On appeal from the District Court.
For the appellant, Collins & Corbin (Edward A. Markley and John F. Leonard, of counsel).
For the respondents, Alfred E. Modarelli.
Before Justices Parker, Donges and Colie.
The opinion of the court was delivered by
PARKER, J. This case is submitted on briefs, and the brief for the appellant is before us. No brief for respondents is filed, but instead, we have a letter from counsel for respondents in which he says that he is "satisfied that there should be a reversal of the judgment below." However, the case has been examined on its merits. Even when there has been a formal stipulation for reversal, the courts are not in accord as to the propriety of adopting it. 4 C.J. 1118; 5 C.J.S. 1308. Our old case of Reading v. Reading, 24 N.J.L. 358, reads somewhat to the contrary. See, also, Camden Securities Co. v. Azoff, 112 N.J. Eq. 270 (at p. 278). We turn to the merits.
The litigation springs from a collision between two motor vehicles on a highway. One was owned by plaintiff and had been loaned to his brother for purposes of the latter. The other car was owned by the defendant corporation, and was
driven by defendant Theresa Gambino, who, as plaintiff claimed, was the agent of the corporation for that purpose. She was joined as a defendant, and the suit was predicated on her alleged negligence.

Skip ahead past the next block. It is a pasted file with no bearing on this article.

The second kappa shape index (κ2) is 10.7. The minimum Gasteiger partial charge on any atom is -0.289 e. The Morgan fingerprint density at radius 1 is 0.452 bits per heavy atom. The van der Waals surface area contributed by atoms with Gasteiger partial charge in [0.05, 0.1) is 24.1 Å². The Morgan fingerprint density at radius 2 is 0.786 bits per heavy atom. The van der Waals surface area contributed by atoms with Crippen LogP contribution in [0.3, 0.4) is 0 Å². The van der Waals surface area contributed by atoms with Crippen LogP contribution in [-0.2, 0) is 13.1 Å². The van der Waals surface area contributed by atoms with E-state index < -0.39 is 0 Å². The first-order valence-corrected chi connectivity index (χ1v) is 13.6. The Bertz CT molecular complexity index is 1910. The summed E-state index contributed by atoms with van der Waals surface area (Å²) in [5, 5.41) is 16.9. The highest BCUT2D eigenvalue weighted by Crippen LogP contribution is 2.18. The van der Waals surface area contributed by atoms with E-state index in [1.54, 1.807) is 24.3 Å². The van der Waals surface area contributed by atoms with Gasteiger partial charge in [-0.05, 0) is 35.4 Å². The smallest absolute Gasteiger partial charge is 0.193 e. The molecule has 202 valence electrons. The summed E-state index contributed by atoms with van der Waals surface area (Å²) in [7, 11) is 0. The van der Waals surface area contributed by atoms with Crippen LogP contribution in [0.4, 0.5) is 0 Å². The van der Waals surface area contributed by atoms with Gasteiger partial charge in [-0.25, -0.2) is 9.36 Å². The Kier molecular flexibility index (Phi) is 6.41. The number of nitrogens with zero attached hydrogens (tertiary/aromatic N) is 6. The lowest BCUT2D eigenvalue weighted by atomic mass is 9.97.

The corporate defendant counter-claimed for damage to its car, and Mrs. Gambino counter-claimed for personal injuries. The court awarded damages to each against the plaintiff. This was clearly error, as the evidence showed without contradiction that plaintiff's car had been loaned to his brother for purposes of the latter, and negligence of the bailee, without more, will not create liability of the bailor. Maurer v. Brown, 106 N.J.L. 284, and cases cited. The judgments in favor of the corporation, and in favor of Mrs. Gambino, must therefore be reversed.
There was also a judgment in favor of Andrew Gambino, husband of Theresa, for damages because of her injuries. This necessarily falls with the reversal of her judgment: but there is another reason which deserves notice. Andrew was not a party to the suit as brought, nor was any claim suggested as against him; but notwithstanding this, he filed in the action what was called a "counter-claim," against the plaintiff for damages because of the alleged injury to his wife: and the court entertained this and awarded a judgment thereon, as had been said. The "counter-claim" of Andrew should not have been considered at all, and should have been struck out on motion. The practice does not contemplate a counter-claim by any one not a party to the suit and against whom no principal claim is made. The judgment in favor of Andrew is reversed, with costs as against him, and without prejudice to his bringing his separate action by service of process, which in the discretion of the trial court could be consolidated for trial with the claim of his wife, if the case goes to a new trial on her claim.
The refusal of the trial court to award a judgment in favor of plaintiff for damages is not presented by any of the causes for reversal and no opinion is expressed thereon, though the statute of 1939, ...